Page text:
Lots of open windows in my Firefox browser, so here’s a link dump:
Beeee-autiful. Dr. Gridlock reports that lots of Metro stations will be getting a nice cleaning over the next couple of months. He also links to a Post story about the process of cleaning a station from March of this year. The following stations will be spruced up:
Major Enhancements: Dunn Loring, East Falls Church, Eisenhower Avenue, Forest Glen, Medical Center, Potomac Avenue, Twinbrook, Wheaton, White Flint, U Street, Vienna, West Falls Church.
Mini Enhancements: Ballston, Bethesda, Brookland, Court House, Foggy Bottom, Franconia-Springfield, Friendship Heights, Rockville, Shady Grove, Smithsonian, Virginia Square, Woodley Park.
The enhancements really make a huge difference. The stations seem lighter and more welcoming.
Freakonomics had a nice post with some links to a few old studies noting how closing roads sometimes improves traffic flow. This particular case is from Vancouver, but this is precisely the logic behind the pedestrianization of Times Square in New York. In certain situations, this kind of action can be a win-win-win – you improve traffic flow by simplifying the turning movements and signals, you increase pedestrian space and safety, and you maintain the urban design that makes Times Square an actual square.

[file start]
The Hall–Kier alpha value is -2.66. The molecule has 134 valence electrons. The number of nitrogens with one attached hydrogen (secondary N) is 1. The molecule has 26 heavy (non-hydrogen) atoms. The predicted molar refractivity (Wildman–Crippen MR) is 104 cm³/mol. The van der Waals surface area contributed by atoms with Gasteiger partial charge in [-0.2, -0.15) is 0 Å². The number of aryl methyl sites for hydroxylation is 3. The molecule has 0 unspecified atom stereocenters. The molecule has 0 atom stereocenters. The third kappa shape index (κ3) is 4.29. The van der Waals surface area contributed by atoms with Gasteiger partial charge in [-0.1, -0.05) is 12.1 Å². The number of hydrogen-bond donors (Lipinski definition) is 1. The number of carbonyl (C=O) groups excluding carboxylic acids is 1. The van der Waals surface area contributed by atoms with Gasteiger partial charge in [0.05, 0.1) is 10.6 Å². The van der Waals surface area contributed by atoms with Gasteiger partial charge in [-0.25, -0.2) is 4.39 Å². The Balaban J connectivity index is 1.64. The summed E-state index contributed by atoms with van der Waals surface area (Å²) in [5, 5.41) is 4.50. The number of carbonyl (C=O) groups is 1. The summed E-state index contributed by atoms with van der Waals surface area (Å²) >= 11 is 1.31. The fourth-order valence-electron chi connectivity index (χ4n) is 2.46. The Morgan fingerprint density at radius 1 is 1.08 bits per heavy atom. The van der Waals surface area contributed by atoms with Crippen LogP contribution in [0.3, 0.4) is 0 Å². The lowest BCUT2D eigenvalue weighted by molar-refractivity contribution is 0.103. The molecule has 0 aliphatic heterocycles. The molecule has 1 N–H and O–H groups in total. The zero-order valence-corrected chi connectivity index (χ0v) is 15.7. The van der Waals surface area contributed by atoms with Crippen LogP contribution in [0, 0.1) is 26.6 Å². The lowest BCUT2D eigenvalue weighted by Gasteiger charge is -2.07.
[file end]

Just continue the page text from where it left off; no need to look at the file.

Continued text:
The New York Times paints a portrait of the infamous Randal O’Toole. It’s somewhat sympathetic, but does a decent job of letting O’Toole’s constant obfuscation collapse under its own weight.
The Wash Cycle notes of upcoming efforts to add murals to retaining walls and underpasses along the Met Branch trail. The Union Station rail corridor – both connecting to the Metropolitan Branch towards Silver Spring and the Northeast Corridor towards Baltimore – is a vital rail link, but also an undeniable barrier in the area. Public art along some of those underpasses can be a great way to make those links more attractive to cyclists and pedestrians.
With the Metropolitan Branch trail, it’s vital to ensure as many vertical circulation access points as possible – make it easy to shift levels between the trail and the street grid.
Nevertheless, this kind of mural is a great example of an easy public art project that can be a huge asset to the area.
Streetsblog’s DC folks try to document the hierarchy of decision making on the transportation bill. Making a law is always like making sausage, but this particular sausage seems far more complicated than most. The House folks are fighting a two-front war against both the Administration and the Senate. That’s a tough road.